What is to become of the Great American Songbook, that cultural document that served as scripture to the jazz community for the better part of the Twentieth Century? Today, what we think of as jazz has flown so far and wide that it's definition encompasses everything from Craig Taborn's Chants
to Robert Glasper's Black Radio
and Black Radio 2
. While rightly called jazz, these examples are the keepers of no flame, rather they are the new flame burning the way for the future of the music, sometimes at the expense of the applicable past, which is the Songbook.
On the other hand, do we need one more vapid recording of "My Funny Valentine," vocally or instrumentally? Critic Scott Yanow
, in his The Jazz Singers: The Ultimate Guide
(Backbeat Books, 2010), intimates as much in the chapter, "Ten Songs That Should Be Avoided," one of those ten being, you guessed it, "My Funny Valentine." Is there really anything new to learn? Can these old war-horses possibly tell us anything else. The short answer is yes, but that is with a caveat...a huge caveat. These songs must be presented freshly, thoughtfully, and, most of all, cleverly. And therein lies the challenge: how to be clever without being cheeky, how to be both reverent and irreverent without running the risk of being too much one way or the other and alienating part of the audience. This may be too much to ask, but, then again, maybe not.
Pianist and composer Uri Caine, for the past 20 years, has combined diamond-hard talent, flexible creative vision, and a titanium-coated sense of humor in recasting jazz and classical chestnuts as well as composing many of his own in a new and revealing light. He has applied his vision to the music of Bach (Goldberg Variations
(W&W, 2000)), Mozart (Uri Caine Plays Mozart
(W&W, 2007)), Beethoven (Diabelli Variations (After Ludwig Van Beethoven
(W & W, 2003)), Schumann (Love Fugue: Robert Schumann
(W&W, 2000)), Wagner (Wagner e Venezia
(W&W, 1997), Mahler ( Gustav Mahler In Toblach: I Went Out This Morning Over the Countryside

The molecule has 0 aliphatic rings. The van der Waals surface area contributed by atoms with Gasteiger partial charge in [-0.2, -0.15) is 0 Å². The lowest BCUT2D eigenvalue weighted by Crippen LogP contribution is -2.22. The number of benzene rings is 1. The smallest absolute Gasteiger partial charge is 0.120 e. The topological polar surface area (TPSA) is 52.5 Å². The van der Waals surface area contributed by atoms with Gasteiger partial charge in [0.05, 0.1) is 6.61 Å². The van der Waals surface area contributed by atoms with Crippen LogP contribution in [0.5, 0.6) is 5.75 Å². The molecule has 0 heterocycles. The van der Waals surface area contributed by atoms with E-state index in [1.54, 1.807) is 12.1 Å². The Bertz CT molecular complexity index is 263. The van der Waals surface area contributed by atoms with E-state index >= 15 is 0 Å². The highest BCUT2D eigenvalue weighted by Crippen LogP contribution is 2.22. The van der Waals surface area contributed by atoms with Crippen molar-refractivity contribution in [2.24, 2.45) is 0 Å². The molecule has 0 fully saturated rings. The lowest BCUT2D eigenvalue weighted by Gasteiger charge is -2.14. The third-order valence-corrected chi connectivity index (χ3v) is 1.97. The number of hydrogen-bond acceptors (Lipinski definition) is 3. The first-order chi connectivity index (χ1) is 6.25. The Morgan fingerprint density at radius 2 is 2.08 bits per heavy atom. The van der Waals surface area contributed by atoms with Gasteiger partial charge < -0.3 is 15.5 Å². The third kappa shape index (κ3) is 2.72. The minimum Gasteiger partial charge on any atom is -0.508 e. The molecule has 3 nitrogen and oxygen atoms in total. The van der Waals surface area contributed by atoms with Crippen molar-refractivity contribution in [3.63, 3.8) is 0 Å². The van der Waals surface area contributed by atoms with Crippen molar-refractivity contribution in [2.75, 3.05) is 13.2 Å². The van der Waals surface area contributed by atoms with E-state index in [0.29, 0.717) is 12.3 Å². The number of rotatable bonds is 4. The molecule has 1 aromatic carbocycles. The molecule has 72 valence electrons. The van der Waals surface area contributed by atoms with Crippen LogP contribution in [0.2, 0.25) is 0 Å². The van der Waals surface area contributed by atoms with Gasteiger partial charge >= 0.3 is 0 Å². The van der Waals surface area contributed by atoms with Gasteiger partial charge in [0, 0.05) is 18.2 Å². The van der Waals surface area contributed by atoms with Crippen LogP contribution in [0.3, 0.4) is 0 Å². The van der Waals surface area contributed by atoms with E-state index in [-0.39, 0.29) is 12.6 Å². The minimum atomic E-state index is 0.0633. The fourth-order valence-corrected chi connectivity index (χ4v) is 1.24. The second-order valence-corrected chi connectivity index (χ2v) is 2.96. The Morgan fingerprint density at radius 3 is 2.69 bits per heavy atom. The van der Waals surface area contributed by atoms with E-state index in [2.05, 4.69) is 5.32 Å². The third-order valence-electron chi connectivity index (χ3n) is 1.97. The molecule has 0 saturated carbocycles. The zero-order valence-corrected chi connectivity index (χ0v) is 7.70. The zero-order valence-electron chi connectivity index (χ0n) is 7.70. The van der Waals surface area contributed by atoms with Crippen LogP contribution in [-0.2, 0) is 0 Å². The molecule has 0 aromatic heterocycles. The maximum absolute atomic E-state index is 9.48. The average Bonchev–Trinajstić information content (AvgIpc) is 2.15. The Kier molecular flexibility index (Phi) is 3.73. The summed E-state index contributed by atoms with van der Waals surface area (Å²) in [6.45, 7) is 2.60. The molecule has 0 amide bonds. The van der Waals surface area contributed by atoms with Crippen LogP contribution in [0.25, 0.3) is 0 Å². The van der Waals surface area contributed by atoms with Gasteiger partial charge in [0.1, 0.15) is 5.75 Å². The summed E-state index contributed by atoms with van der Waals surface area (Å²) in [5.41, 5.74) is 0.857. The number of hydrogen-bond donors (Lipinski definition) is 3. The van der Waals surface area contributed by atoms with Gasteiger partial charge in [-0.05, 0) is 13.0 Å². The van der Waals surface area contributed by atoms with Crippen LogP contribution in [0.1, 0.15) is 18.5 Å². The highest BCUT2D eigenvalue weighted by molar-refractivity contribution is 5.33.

(W&W, 1999) and Verdi ( Othello Syndrome
(W&W, 2007)). On each, Caine has blown off the dust to reveal the essential nature of the music...that which we have taken for granted.
Caine has also shown himself to be (in the parlance of his label, Winter & Winter) a capable "audiofilm" maker, an audiofilm being essentially a soundtrack, a digitally captured piece of history and fancy capable of evoking both memory and imagination. Caine's case- in-point was his The Sidewalks Of New York: Tin Pan Alley
(W&W, 2000) on which he seamlessly joins lower Manhattan street noise with the music of the 1920s and '30s Tin Pan Alley. Ragtime and blues rub elbows with Broadway and lesser stages. Caine's arrangements and orchestrations give the music a sepia edge that approximates nostalgia without becoming melodramatic. Caine accomplishes the same feat of alchemy on Wagner e Venezia
where he transcribes and re-arranges Wagner opera selections for an abbreviated band, a band one might expect to hear at a quaint Venice bistro on a cool spring evening.
With these intelligent music making tools, Caine turns his attention to the Dean of the College of Tin Pan Alley, George Gershwin. Caine Gershwin Rhapsody in Blue
is a generous tip-of- the-hat to Gershwin and his lyricist brother Ira. The Uri Caine Ensemble assembled for the project is an impressive sextet of usual collaborating suspects that include clarinetist Chris Speed
and trumpeter Ralph Alessi
. Vocal duties are handled by Theo Bleckmann
and Barbara Walker
. The disc programming includes nine Gershwin selections presented in varying formats. Caine creates best with smaller groups and the results reflect that.
The disc centerpiece is Caine's 22-plus minute interpretation of Gershwin's piano suite "Rhapsody in Blue." Composed in 1924, "Rhapsody in Blue" was originally commissioned by bandleader Paul Whiteman as a musical intersection between classical and jazz. the piece premiered on February 12, 1924 with Whiteman directing and Gershwin at the piano. Caine's efforts addressing the piece in a more jazz- improvisatory vein are not the first. In 1995, pianist Marcus Roberts